First- and Second-order Mechanisms in Policy Design
Edited by Giliberto Capano, Professor of Political Science and Public Policy, Department of Political and Social Sciences, University of Bologna, Italy, Michael Howlett, Burnaby Mountain Professor and Canada Research Chair, Department of Political Science, Simon Fraser University, Canada, M Ramesh, Professor and UNESCO Chair of Social Policy Design in Asia and Altaf Virani, Ph.D. Candidate, Lee Kuan Yew School of Public Policy, National University of Singapore
Policy design efforts are hampered by inadequate understanding of how policy tools and actions promote effective policies. The objective of this book is to address this gap in understanding by proposing a causal theory of the linkages between policy actions and policy effects. Adopting a mechanistic perspective, the book identifies the causal processes that activate effects and help achieve goals. It thus offers a powerful analytical tool to both scholars and practitioners of public policy seeking to design effective policies.
Policy design efforts are often hampered by an inadequate understanding of how policy tools and actions promote effective policies. This book addresses this gap by proposing a causal theory of the linkages between policy actions and policy effects. Adopting a mechanistic perspective, it identifies the causal processes that activate policy effects and help achieve policy goals.
Bringing together established and emerging scholars in the field, Making Policies Work introduces new concepts of first- and second- order policy mechanisms developed from epistemological and theoretical perspectives, and considers how they can be activated through design. Theoretical concepts are explored through empirical cases from different policy arenas and contemporary policy issues such as partnerships in healthcare, food waste prevention, retirement savings, EU regulations and public sector reform.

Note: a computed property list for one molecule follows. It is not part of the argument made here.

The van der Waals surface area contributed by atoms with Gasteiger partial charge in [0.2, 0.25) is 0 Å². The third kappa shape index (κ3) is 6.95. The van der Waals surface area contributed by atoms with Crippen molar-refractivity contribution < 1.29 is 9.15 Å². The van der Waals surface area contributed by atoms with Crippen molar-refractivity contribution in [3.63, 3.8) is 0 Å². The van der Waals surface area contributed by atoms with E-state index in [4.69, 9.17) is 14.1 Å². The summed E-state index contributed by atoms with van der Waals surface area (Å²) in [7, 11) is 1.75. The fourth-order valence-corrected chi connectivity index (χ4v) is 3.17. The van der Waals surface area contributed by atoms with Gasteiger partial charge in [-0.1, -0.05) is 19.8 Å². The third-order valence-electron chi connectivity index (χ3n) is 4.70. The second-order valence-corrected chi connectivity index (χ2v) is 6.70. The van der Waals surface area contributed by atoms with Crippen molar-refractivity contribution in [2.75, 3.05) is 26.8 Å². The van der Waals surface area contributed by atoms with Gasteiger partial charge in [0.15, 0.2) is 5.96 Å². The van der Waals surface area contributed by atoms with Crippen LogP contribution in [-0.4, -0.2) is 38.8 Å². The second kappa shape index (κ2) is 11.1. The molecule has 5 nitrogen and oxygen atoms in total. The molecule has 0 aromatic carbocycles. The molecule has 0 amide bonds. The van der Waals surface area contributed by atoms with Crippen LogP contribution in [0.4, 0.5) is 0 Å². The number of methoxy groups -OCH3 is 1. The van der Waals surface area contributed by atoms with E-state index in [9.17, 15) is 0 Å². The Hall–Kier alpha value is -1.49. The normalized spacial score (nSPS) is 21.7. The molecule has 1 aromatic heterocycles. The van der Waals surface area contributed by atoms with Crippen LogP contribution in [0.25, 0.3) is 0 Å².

Graduate students in public policy, public administration and political science will find the powerful analytical tools offered in this book useful in exploring the theoretical elements of effective policy design. Policymakers and practitioners in governmental and non-governmental organisations interested in the practical applications will also benefit from reading this timely book.
Contributors include: S. Busetti, G. Capano, M.E. Compton, B. Dente, C.A. Dunlop, M.T. Galanti, S. Giest, M. Guidi, M. Howlett, E. Lindquist, E. Ongaro, C.M. Radaelli, M. Ramesh, P. ‘t Hart, A. Virani, R K. Weaver, A. Wellstead
PART I INTRODUCTION: WHY STUDY POLICY MECHANISMS? 1. Disentangling the Mechanistic Chain for Better Policy Design Giliberto Capano, Michael Howlett and M. Ramesh
2. Policy Process Research and the Causal Mechanism Movement: Reinvigorating the Field? Evert Lindquist and Adam Wellstead
PART II FIRST ORDER MECHANISMS AND CASES 3. Structural Mechanisms Affecting Policy Subsystems Activity: Beyond Individual and Group Behavioural Propensities in Policy Design and Policy Change Michael Howlett
4. The Mechanisms of Food Waste Prevention: Theory, Design, and Practice for Changing Behaviours Simone Busetti and Bruno Dente
5. How Neglecting Policy Mechanisms Can Lead to Policy Failure: Insights from Public-Private Partnerships in India’s Health Sector Altaf Virani and M. Ramesh
6. Design Activation in Multi-level Settings Maria Tullia Galanti and Sarah Giest
PART III SECOND ORDER MECHANISMS AND CASES 7. Policy Instruments, Policy Learning and Politics: Impact Assessment in the European Union Claire A. Dunlop and Claudio M. Radaelli
8. Accountability Mechanisms: The Case of the European Banking Union Mattia Guidi
9. Advancing the Theory and Practice of Public Sector Reform through the Analysis of Social Mechanisms Edoardo Ongaro
PART IV USING MECHANISTIC METHODS FOR POLICY DESIGN AND ANALYSIS 10. Reverse Engineering and Policy Design R. Kent Weaver
11. Looping to Success (and Failure): Second-order Mechanisms and Policy Outcomes Mallory Compton and Paul ‘t Hart